Other Symposium Events
March 7-31, 2016
Monday, March 7th, 2016
Sandra B. Zellmer
Facing Floods and Climate Change While Reforming Disaster Law
Room 7, Hulston Hall
MU School of Law
If Hurricane Katrina, Superstorm Sandy, and the Missouri and Mississippi River Floods of the past decade have taught us nothing else, they have shown that flooding is a recurrent hazard throughout the nation with enormously destructive effects on lives and property. Climate change, extreme storm events, and rising sea levels are placing ever greater pressure on governments to protect vulnerable populations and the natural amenities and ecosystem services they rely upon. If our past is to be anything other than our prologue, effective laws and policies will need to recognize and respond to the physical and social factors that subject people and communities to future flood damages, especially in a climate-challenged world facing significant changes in the timing, location, and impacts of storms.
Floodplain management and land use decisions are major drivers of flood losses. Public policy choices, particularly federal flood policy and law, may be well intentioned but they have significant unintended consequences. As a nation, we enable and even encourage improvident floodplain development in at least three ways. First, for well over a century, we have been building ever higher and sturdier levees and encouraging people to put their faith in them. But there are only two kinds of levees—those that have failed and those that will fail—and as the Association of Floodplain Managers warns, “Building in the floodplain is like pitching your tent on the highway ... when there are no cars coming.” Next, we have exacerbated this false sense of security with ill-designed and under-enforced, federally subsidized flood insurance programs. The third rail of this often fatal trilogy is the Fifth Amendment takings doctrine, which makes regulators fearful of adapting historic floodplain management approaches.
Some adaptations have begun, however, especially in the wake of Hurricane Katrina and Superstorm Sandy. As a nation, a strong commitment to legal reform is imperative to empower officials at all institutional levels to make proactive decisions that restrict unsustainable development and that protect and restore vulnerable communities. Strategies include: (1) revising the decision-making metrics for federal flood control projects; (2) reforming the National Flood Insurance Program both to keep people out of harm’s way and to place the costs of flooding on those who choose to engage in risky behavior; and (3) recalibrating the takings doctrine to encompass the related concepts of the public trust doctrine, public nuisance, and “givings” (barring or reducing awards for parcels that have enjoyed substantial government benefits). As Hurricane Katrina, Superstorm Sandy, and the recent floods on the Missouri and Mississippi Rivers have demonstrated, there is no time to wait.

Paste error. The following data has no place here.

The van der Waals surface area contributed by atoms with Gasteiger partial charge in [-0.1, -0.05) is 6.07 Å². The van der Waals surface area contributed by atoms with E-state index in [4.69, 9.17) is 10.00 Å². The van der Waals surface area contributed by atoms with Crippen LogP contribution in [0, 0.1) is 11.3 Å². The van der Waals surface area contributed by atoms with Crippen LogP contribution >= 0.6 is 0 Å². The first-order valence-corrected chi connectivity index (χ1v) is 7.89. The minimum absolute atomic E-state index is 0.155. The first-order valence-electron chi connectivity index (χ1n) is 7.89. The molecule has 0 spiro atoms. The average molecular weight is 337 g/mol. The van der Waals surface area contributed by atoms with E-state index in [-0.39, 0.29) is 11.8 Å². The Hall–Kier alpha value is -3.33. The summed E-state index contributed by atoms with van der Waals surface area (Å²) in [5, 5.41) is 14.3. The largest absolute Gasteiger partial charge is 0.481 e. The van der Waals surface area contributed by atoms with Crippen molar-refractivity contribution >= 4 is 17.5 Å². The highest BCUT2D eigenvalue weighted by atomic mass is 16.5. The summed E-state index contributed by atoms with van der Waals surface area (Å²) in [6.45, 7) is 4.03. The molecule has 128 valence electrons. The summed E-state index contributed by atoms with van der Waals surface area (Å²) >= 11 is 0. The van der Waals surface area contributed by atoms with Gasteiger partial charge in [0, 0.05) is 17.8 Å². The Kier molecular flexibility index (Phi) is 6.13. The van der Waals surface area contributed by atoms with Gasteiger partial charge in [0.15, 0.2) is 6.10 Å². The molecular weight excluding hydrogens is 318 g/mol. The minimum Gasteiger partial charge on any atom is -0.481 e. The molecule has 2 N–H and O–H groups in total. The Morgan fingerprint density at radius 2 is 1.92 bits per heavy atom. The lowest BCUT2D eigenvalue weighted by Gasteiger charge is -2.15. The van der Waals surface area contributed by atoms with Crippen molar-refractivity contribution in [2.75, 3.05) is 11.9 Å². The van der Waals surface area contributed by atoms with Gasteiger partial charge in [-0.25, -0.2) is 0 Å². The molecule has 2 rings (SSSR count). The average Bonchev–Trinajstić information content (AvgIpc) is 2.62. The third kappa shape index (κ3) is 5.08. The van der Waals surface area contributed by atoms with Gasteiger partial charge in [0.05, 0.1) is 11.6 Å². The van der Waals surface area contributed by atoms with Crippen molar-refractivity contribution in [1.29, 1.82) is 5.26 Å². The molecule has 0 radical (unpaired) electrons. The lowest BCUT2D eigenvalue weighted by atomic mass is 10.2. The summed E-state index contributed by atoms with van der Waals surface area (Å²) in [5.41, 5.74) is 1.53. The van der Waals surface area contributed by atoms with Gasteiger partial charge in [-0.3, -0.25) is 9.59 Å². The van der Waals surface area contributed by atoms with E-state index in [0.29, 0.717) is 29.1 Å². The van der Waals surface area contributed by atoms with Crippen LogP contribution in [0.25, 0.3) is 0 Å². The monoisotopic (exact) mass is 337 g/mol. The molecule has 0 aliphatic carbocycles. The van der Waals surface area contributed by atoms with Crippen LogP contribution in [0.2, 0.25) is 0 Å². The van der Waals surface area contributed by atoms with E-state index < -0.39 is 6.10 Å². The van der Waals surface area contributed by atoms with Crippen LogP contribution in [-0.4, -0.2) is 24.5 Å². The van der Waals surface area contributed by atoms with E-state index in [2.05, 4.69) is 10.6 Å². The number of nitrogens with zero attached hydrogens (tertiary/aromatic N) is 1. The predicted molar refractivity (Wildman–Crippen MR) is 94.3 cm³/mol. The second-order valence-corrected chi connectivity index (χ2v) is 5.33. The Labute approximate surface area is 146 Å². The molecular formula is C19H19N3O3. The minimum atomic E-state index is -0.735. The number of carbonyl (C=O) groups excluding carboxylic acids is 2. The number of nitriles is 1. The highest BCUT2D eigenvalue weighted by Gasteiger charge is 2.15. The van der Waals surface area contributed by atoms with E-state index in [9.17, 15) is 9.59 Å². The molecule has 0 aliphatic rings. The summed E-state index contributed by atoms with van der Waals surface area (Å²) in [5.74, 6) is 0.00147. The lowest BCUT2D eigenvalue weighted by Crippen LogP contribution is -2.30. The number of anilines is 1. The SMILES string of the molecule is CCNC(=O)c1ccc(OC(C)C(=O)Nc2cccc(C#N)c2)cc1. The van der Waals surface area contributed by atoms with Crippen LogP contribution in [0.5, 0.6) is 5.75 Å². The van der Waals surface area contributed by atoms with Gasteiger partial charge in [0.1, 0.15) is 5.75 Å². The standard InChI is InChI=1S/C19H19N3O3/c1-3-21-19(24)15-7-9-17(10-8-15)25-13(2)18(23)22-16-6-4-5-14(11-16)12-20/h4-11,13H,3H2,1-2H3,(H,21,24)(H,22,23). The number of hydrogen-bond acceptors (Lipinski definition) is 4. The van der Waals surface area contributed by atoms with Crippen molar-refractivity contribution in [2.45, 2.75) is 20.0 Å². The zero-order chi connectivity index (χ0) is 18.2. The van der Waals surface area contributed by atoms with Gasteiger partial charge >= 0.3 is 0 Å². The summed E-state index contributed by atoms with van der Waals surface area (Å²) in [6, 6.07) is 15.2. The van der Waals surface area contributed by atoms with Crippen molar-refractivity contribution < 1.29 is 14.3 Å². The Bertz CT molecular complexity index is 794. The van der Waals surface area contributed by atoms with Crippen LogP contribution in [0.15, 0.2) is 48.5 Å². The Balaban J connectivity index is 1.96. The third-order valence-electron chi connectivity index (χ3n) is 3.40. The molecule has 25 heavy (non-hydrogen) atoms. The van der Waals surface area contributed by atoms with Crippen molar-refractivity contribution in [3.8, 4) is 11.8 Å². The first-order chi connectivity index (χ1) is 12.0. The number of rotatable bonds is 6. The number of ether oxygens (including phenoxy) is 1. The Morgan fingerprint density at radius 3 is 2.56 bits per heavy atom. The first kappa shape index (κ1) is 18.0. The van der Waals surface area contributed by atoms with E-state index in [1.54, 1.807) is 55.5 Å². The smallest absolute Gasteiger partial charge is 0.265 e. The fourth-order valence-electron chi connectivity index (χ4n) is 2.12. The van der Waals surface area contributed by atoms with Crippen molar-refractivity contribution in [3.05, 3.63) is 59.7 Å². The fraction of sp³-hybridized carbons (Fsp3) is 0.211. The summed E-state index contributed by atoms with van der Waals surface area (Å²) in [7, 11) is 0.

Friday, March 11th, 2016
|12:00 pm - 1:30 pm||
Panel Discussion on Faith and Climate Change
Room 171 (Reading Room)
Bond Life Sciences Center
The debate on climate change and environmentalism has taken on a faith-based component in recent years, with very public calls from some religious leaders to steward the earth (for example the 2015 Papal Encyclical Laudato Si: On Care for Our Common Home). Representatives of several local faiths and scholars of religious studies discuss how theology, belief, and/or faith-based practice shape perspectives on climate and environmental practice.
Monday, March 14th, 2016
Film Screening: Merchants of Doubt
Followed by discussion with Mike Urban (MU Department of Geography) and Sara Shipley Hiles (MU School of Journalism).
Inspired by the book by Naomi Oreskes and Erik Conway, Merchants of Doubt is a thought-provoking documentary (directed by Robert Kenner, 2014) that takes audiences on a satirically comedic and illuminating journey into the heart of climate change skepticism. The film first traces the use of public relations tactics developed by the tobacco industry to protect their business from research about the health risks of smoking, tactics that successfully delayed government regulation. The film then shows how those same tactics — the sleight of hand involved in spreading maximum confusion — are being employed today to forestall governmental action to regulate greenhouse gas emissions in response to global climate change.
Wednesday, March 16th, 2016
|12:00 - 1:30 pm||
Panel Discussion on Conservation in the Anthropocene
Adams Conference Center
MU School of Veterinary Medicine
Anthropogenic (human-caused) changes to the environment are fundamentally transforming the goals and practices of conservation. Representatives from a range of conservation agencies discuss their experiences of the challenges of working amidst shifting socioenvironmental conditions.
Monday, March 14, 2016 - Thursday, March 31, 2016
|8:00 am - 5:00 pm||
Library Exhibit - Winds of Change: Climate and Weather from Antiquity to the Present
Ellis Library Colonnade